Tag Archive for shared societies project

Diversity enters into the Spanish Parliament (Finally!)

RitaBosano

The elections held in Spain on December 20th of 2015 brought about many changes in the Spanish political sphere. One of these changes came in the hands of Rita Bosaho, who became Spain’s first female black Member of Parliament . As The Guardian explains, the “election saw record number of women elected into lower parliament” while “immigrants still make up only 1,2% of country’s representatives,” and composeapproximately 10%of the population.[1]

Bosaho has received much attention from the media following the elections, which has caught her off guard, as she tells EFE News Agency. “Why is it so striking that a black woman could end up in parliament? What does that say about us all being integrated?”

Born with Spanish nationality in Equatorial Guinea, Spain’s former African colony, and after three decades living in Spain, she doesn’t consider herself an immigrant, but is happy to have become such a symbol. As she explains, immigrants remain somewhat invisible in Spanish institutions. “It’s a structural problem that needs to be put in context, looking at the social panorama of Spain.”

According to an ongoing study called “Pathways to Power” led by several European universities,[2] which compares immigrant political representation among seven European democracies, says “in Britain or the Netherlands, between 8% and 11% of national deputies are of immigrant origin, in France and Germany these rates fluctuate between 3% and 4%, and in Italy it is 1.5%.”It’s not only about immigrants making it into parliament, “but about reaching all the institutions”, as the French and political scientist and sociologist Sami Nair says.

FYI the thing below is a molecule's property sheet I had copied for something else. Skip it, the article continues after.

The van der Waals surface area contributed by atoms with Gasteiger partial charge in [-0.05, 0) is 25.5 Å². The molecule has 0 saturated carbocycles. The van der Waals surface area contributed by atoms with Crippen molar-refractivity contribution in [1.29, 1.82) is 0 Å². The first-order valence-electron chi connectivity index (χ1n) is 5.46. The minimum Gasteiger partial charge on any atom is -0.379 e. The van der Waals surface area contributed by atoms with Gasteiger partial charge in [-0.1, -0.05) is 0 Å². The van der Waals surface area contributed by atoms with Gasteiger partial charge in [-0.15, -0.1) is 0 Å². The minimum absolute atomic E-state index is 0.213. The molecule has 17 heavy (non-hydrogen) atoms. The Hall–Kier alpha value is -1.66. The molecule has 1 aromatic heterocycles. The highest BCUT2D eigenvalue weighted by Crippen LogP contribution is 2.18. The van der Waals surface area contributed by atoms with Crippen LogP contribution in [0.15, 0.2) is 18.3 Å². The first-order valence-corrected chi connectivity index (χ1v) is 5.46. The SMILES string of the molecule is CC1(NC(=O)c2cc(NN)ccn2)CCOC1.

Rita Bosaho’s achievement seems like a positive step forward in bringing about true social integration through political representation, as well bringing attention to the percentage of political representation of immigrants in Spain.

While speaking to El País, Vladimir Paspuel of the Ecuadorian association Rumiñahuispoke about the immigrant representatives in government saying “it’s providing a real struggle, but little by little we’re starting to achieve political participation.”

The Club of Madrid has developed the Shared Societies Project, committed to achieve an integrated society. In this framework, it has developed 10 Commitments as key policy areas for leaders and governments.

With the first black woman ever elected in Spain, comes the opportunity to “encourage the creation of a shared vision of society” both locally and nationally, as Commitment VIII promotes. Including bringing new ideas into the political arena to build a society in which the needs and rights of all citizens are met and protected.

As Bosaho jokingly said, it’s about time someone like her reached the Spanish Congress.

 


[1]According to the InstitutoNacional de Estadística (INE), http://www.ine.es/inebaseDYN/cp30321/cp_inicio.htm

[2]Study led by the University of Amsterdam (Netherlands), University of Bamberg (Germany), University of Leicester (United Kingdom), and SciencesPo (France).

Finding Ways to Walk Together dialogue initiative in South Africa

The Finding Ways to Walk Together initiative in South Africa which started last year is a partnership between the Shared Societies Project of the Club de Madrid, the Institute for Justice and Reconciliation (IJR) and Idasa as local partners, and a core group comprising the Letsema Circle, Dynamic Stability, the Harold Wolpe Memorial Trust, and the Africa Centre for Dispute Resolution of the Stellenbosch University School of Business.

The initiative aims to build a critical analysis of the quality and impact of current dialogue efforts; what the cumulative effect of these dialogue efforts is; and how dialogue can achieve system level impact. Where is dialogue working and not working and why? How can we improve the quality of conversations and interaction in order to jointly tackle the huge challenges such as inequality and improving the standard of education?

Initially designed as a one year initiative, the initiative set out to convene four regional dialogues and a national level dialogue which is planned for the 25-26 of July 2012.